Dr. Ruben Mesa is an international expert in the research and care of patients with myeloproliferative neoplasms (MPNs). He serves as director of UT Health San Antonio MD Anderson Cancer Center in San Antonio, Texas. More about this expert here.

See More From the The Path to MPN Empowerment

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Transcript:

Dr. Ruben Mesa:

Patients who have a Myeloproliferative Neoplasm should consider seeing an MPN specialist at least at some frequency. The myeloproliferative neoplasms are not common illnesses. They’re not exceedingly rare, but they’re not common. And there is many nuances in terms of how we best diagnose the disease; the discussion we have with you regarding what are the treatment plans and goals, and then putting that plan into effect.

So, frequently, there’s a value in seeing someone who focuses on MPNs to help to establish that plan, and then frequently, there is a home physician, hematologist, or medical oncologist that works together along with the specialist in terms of managing the patient.

When patients first come for their visits related to an MPN, they have many questions. You know, they’re not common diseases, and people typically don’t have much experience with them. They’ve not had a family member that’s afflicted or someone at work. So, frequently, it comes on out of the blue. People will frequently, sometimes, go online and get a lot of information, but sometimes too much information; information that may or many not be appropriate for them.

So, there are many questions that are valuable, and I always advise patients to write down their questions ahead of time because sometimes in the heat of the moment, having a conversation, particularly with a new physician or provider, those questions may not, necessarily, be top of mind for them. So, we can go through those questions clearly.

I think key questions, I wouldn’t limit it to one key question, but I’d say I would put them in categories. 1.) Truly understanding the diagnosis; what’s the actual diagnosis that that patient has. 2.) What does the physician think are the risks that patient has? With each of the diseases, there are different risk classifications, and that will also help to give patients a frame of reference if they read other information about their disease online from highly reputable sources, or other educational sort of materials.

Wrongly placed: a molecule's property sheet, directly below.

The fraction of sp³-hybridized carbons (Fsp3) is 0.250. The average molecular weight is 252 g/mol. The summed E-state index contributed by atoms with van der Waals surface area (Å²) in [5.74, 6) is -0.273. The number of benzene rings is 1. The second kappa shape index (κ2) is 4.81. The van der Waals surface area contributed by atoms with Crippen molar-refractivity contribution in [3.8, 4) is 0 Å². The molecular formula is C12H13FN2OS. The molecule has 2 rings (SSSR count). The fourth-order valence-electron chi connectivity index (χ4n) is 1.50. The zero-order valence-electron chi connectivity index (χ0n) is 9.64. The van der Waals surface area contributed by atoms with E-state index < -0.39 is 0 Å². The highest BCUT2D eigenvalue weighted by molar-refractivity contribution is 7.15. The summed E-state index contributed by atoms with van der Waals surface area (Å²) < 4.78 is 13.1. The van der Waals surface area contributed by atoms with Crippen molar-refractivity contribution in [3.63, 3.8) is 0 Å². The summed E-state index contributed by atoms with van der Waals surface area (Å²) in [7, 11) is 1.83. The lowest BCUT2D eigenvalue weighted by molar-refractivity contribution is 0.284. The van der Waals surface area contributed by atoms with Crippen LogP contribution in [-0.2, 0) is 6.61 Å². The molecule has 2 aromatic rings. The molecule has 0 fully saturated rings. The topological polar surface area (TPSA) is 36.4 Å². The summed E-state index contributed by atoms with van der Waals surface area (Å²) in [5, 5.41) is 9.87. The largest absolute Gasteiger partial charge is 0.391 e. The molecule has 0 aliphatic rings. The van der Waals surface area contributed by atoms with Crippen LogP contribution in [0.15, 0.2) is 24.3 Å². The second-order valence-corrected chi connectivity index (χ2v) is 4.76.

To understand, what is the recommended treatment plan. The plan may or may not included medications and understand what those medications are intended to do, and what their side effects may be, or what to anticipate.

It may or may not include aspirin, it may or may not include phlebotomy, or it may or may not include other therapies. So, understanding that diagnosis, understanding the risk, and understanding, what is the recommendation in terms of treatment.

Diagnosed With an MPN? Why You Should Consider a Second Opinion.

Diagnosed With an MPN? Why You Should Consider a Second Opinion. from Patient Empowerment Network on Vimeo

 Physician assistant Lindsey Lyle explains the importance of seeking a second opinion when diagnosed with an MPN.

Lindsey Lyle is a physician assistant at the University of Colorado Cancer Center, specializing in hematological malignancies with a subspecialty in myeloproliferative neoplasms (MPNs). More about this expert here.

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Transcript:

Lindsey:

When a patient is initially diagnosed with an MPN, seeking a second opinion is generally a very good idea, especially if patients are perhaps in an area where they do not have access to academic medical center.

The reason is that MPNs are such a small percentage of blood cancers – and, blood cancers in and of themselves are very rare, so MPNs are very rare, and especially in rural places, physicians do not have access or experience so much with MPNs. So, especially in those scenarios, I always advise a second opinion.

However, even within the academic medicine world, for example, if a patient is referred to me by their primary care physician or our institution, we always offer patients to seek a second opinion. Really, this is to gather information and either encourage the patient because the recommendation is the same or also to perhaps have a different idea for treatment that may fit the goals of the patient better, and so, I’m always telling patients to seek second opinions.